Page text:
The Malta Independent 22 June 2018, Friday

Joe Mizzi’s failures

Stephen Calleja Monday, 10 October 2016, 10:40 Last update: about 3 years ago

Joe Mizzi is not a popular minister these days.

And it’s not because he did not find oil.

It’s because of a much simpler solution he has failed to come up with since he took over the responsibility for traffic and public transport under the guidance of his master Joseph Muscat.

Before the 2013 election, Joe Mizzi made a big fuss about buses and cars. He spoke roughly against Arriva and anything that was connected to them. He constantly criticised the then Nationalist government about the way it was handling traffic management.


And he made the gullible believe that he had a magic wand to solve all the problems we encounter, day after day, on our roads.

Today, nearly four years later, Joe Mizzi has failed miserably in the sectors he manages.

Traffic, as we all know, has become a nightmare. Just look at what people say on the social media to get an idea of what is going on. Trips that should take 10 minutes are taking one hour, maybe more. The frustration grows and this is having an effect on our productivity too. People are arriving late at work. We even had two Air Malta flights that were delayed because the pilots were caught up in traffic.

Joe Mizzi himself arrived late to an event, and he did so even when his journey was partly on a boat. It was not a surprise that he avoided taking questions by journalists.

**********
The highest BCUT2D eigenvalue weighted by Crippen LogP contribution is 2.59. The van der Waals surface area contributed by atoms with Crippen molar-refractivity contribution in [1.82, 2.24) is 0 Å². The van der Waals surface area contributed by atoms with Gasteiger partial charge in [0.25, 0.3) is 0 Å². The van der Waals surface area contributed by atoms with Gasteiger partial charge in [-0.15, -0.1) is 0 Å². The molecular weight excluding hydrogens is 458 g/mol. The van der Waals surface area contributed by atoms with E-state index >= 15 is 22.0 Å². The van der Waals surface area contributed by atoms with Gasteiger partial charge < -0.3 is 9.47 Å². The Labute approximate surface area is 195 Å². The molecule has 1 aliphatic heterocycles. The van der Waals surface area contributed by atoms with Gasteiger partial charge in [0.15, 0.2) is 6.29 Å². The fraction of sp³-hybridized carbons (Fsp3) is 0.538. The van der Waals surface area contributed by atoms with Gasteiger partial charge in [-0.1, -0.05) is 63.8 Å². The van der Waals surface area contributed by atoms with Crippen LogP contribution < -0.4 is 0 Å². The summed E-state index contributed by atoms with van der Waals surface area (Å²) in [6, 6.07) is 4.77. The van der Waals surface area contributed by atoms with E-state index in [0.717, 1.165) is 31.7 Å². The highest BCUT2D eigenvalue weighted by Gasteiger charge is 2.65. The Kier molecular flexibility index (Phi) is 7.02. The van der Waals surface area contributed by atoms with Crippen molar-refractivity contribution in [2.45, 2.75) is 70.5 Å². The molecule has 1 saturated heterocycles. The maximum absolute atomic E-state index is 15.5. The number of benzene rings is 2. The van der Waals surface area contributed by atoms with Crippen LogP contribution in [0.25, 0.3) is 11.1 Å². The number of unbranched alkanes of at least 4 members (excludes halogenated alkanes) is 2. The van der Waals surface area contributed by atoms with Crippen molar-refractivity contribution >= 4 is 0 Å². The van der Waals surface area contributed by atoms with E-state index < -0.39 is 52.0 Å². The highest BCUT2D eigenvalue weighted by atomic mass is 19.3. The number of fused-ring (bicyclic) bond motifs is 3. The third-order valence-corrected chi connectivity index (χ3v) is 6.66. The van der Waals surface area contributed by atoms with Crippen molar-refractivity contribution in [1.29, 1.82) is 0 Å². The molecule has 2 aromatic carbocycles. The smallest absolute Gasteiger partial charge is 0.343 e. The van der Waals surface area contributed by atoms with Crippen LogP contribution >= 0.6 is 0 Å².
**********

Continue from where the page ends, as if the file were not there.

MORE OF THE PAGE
But avoiding the issue will not make it go away.

Joe Mizzi is politically responsible for the chaos we have on our roads. His crusade against Arriva led the latter to walk away, and yet their substitutes have not done any better. People use their cars because public transport is a mess. If public transport was reliable and efficient, just as it is anywhere else in the developed world, then people will keep their cars in their garages and use public means. But the service offered by buses is not up to standard, and this is putting more cars on the road than there should be.

I, for one, often have to take my daughter to university or pick her up from there simply because she calls me from the bus-stop – where she would have been waiting for an hour with no bus turning up. That’s just one extra car on the road when it should not be there; and I wonder how many more there are because of similar situations. It must be thousands.

It is not the first time either that, while driving past a bus-stop, I notice a number of people waiting for the bus and then, when I drive by again 30 minutes or so later, the same people are still waiting, while others would have joined them.

If Joe Mizzi believes that by completing the Kappara Junction project – which was initiated by the PN – the traffic issue will be resolved, he is living on another planet. For one thing, drivers will spend less time on the road at Kappara, but will later inevitably get caught up at Santa Venera on one side or St Andrews on the other. Traffic is accumulating in each and every road, be it a major thoroughfare or not. 

Added to this, the roads continue to be poorly constructed – in terms of the type of tarmac being used, but not only – and also very poorly lit. It is no wonder that serious traffic accidents take place almost every day. Not to mention the amount of pollution that is generated with so many cars switched on while being idle in traffic.

Joe Mizzi has failed.

His political legacy is a country of frustrated drivers.

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